Saturday, 24 October 2015

Integrating Apache Wookie with AEM

Interactive websites - term making a lot of buzz over world wide web. 

But what are Interactive websites ?

Interactive websites are the ones which provides a number of different features to make interactive experience for users. One of the most important qualities of a website is interactivity. It allows users to interact with the website. With change of time web visitors expect to interact meaningfully with websites. 
There interactive aspects of a website often include : 
  • responsive forms
  • chat applications
  • games
  • or some sort of mini applications

Though creating any such feature is not a rocket science but it does comes with some development time associated with each feature. And creating such site in AEM would also cost time as there are no such features provided in AEM 'out of the box'. 

What if we have a central server where we can have such mini applications and use them directly in AEM ? 
Where users can select from a wide variety of interactive mini applications like chat-applications, geolocation sharing apps, a to-do list or a game and many such ready to use mini applications. 

Integrating Apache wookie with AEM allows users to drag & drop such interactive application. We have developed a connector tool for connecting AEM with apache wookie : AEM-WookieConnector 

Apache wookie is Java server application with allows you to upload & deploy widgets (mini web applications) for your applications. Using AEM-Wookie Connector tool AEM users can use simply drag n drop wookie widgets on their AEM pages and use from any where. 

Here are the steps to install AEM-WookieConnector Tool : 

  • Install Wookie as a standalone jar or as a WAR version from instructions given here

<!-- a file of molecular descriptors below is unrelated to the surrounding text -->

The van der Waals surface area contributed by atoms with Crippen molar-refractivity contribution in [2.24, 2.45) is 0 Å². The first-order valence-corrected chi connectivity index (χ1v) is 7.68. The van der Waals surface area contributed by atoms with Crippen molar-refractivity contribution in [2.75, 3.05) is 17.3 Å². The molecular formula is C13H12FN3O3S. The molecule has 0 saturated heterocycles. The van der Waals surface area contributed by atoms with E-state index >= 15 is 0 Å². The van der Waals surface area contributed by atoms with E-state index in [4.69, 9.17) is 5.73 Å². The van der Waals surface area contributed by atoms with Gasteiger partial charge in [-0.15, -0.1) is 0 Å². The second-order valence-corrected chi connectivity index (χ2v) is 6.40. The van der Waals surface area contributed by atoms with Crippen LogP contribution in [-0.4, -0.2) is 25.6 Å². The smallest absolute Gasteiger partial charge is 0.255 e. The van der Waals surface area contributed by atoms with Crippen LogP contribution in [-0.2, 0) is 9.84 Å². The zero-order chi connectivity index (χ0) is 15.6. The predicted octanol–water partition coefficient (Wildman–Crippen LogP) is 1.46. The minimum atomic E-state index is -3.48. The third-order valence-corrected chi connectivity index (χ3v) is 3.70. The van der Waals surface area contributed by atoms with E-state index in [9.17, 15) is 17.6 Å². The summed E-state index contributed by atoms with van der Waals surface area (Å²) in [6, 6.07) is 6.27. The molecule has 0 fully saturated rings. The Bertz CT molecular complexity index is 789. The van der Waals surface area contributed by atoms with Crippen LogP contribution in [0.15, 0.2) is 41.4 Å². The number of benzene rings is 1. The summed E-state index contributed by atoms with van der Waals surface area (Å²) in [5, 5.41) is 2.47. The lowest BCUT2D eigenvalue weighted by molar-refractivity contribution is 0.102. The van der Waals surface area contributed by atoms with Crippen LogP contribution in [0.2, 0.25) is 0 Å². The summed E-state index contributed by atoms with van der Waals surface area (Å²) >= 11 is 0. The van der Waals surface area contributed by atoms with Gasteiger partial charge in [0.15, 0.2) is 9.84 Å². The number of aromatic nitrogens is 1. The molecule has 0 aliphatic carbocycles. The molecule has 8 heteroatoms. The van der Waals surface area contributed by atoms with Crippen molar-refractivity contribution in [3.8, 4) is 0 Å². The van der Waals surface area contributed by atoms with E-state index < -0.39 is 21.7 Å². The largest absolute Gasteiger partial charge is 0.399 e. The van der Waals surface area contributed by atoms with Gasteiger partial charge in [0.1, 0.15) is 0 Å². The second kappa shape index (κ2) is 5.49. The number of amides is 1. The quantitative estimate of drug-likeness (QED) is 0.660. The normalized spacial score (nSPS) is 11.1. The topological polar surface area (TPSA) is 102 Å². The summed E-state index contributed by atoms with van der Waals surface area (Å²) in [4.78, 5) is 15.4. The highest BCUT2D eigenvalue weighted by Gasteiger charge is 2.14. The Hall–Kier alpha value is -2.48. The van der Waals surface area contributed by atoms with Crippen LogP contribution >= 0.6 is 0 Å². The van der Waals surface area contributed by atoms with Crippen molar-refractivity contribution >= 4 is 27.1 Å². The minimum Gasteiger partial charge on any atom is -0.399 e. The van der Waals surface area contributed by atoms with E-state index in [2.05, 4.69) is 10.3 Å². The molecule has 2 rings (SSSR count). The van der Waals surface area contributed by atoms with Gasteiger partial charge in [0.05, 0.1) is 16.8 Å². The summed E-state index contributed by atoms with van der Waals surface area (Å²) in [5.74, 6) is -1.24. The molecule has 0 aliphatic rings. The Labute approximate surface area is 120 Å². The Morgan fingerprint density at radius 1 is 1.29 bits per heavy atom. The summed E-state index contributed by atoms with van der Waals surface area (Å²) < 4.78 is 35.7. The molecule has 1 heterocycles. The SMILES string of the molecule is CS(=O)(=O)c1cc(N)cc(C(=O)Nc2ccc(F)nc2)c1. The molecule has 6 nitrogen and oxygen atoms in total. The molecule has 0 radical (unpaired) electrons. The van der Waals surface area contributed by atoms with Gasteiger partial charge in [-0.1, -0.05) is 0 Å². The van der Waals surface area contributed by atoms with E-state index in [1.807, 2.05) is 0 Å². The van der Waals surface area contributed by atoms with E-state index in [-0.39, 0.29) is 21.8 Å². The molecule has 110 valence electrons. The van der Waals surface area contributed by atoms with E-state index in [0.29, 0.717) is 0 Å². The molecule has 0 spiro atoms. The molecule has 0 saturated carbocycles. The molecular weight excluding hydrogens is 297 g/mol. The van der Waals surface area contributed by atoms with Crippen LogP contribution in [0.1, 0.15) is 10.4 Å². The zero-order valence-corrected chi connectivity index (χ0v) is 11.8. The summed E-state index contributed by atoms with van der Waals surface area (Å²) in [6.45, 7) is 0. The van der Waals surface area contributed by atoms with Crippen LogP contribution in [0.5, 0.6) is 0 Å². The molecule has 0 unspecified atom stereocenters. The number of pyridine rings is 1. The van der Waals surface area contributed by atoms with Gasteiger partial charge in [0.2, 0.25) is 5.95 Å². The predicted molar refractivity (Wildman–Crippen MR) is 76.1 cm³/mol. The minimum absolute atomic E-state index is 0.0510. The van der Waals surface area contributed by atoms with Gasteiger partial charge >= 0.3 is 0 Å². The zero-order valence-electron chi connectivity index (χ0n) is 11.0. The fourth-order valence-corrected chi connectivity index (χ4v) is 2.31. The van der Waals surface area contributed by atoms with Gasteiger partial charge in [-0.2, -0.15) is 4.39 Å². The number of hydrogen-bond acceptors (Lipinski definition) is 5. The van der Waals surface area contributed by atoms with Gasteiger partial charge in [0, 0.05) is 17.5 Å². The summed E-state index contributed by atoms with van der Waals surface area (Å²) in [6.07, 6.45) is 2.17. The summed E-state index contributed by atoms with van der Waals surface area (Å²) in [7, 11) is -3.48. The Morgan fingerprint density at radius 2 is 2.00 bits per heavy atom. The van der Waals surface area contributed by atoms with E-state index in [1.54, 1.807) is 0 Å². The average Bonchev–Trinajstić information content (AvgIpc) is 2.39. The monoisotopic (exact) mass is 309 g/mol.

• Next, Clone the AEM Wookie connector 
  • Build and Deploy :
       mvn clean install -PautoInstallPackage
  • Configure and provide the Wookie server URL and API Key

  • And Start Using !

  • AEM Wookie connector tool was presented as a solution to wider audience at a annually organized event AEMHub 

    Other useful links :

    Wednesday, 19 August 2015

    Creating custom Content Finder tab in AEM

    AEM provides a quick and easy way to find & use content while editing a page via Content Finder. Content Finder is a way to search different types of assets stored in AEM and make them available for drag N drop on the pages. 

    Creating a custom tab in Content finder makes it easier for user locate content or drag N dropable data. While creating a connector tool for AEM I came across this use case where I had to provide custom tab in the content finder to make data available for user while editing the page. 

    Creating custom tab is a 2 step process : 

    • Creating a back-end service for providing data.
    • Creating custom content finder step.

    1. Back-end service : It provides the data to the custom content finder tab to display. For this post I have created a text file with JSON data, in real world scenario it would be a service providing dynamic data.

    2. Creating custom content finder step : 

    • Create a folder with jcr:primaryType as sling:folder under /apps/wcm/extensions hierarchy with name contentfinder.
    • Set property extensionGroup as tabs on "contentfinderfolder.
    • Set property extensionType as "contentfinder_extension" on contentfinder folder.
    • Now create a JS file under contentfinder folder.  

    Above code creates a new content finder tab with name mentioned as tabTip property, setting the ranking as 1 makes this tab to appear on #1 position in the content finder, iconCls property sets the class on the tab and displays the icon on the tab. The most important part is creating a result box using CQ.wcm.ContentFinderTab.getResultsBoxConfig to display the result fetched from URL mentioned. 
    After creating a similar JS file there will be new tab added in the content finder as shown here :  

    Here is the link to github repository :

    Tuesday, 7 July 2015

    Configuring AEM 6.0 with mongoMK

    One of the most important feature of AEM 6.0 is introduction of "Apache Jackrabbit Oak" with this new version of AEM. Jackrabbit oak is an effort to enhance the scalability and performance of the backend of the AEM content reporsitory. Oak introduces the micro-kernel for persistence of repository data, there are two micro-kernel implementation supported with oak :
    • Mongo MK
    • Tar MK

    Tar MK:
    Tar storage uses tar files for storing the repository content. The content is stored in segments that can be upto 256 MB in size. Segments are immutable which makes it easy to cache frequently accessed segments.

    Mongo MK: 
    Mongo storage uses Mongo DB to storing the content of the repository. Mongo MK makes oak repository scalable as mongo DB supports sharding and clustering.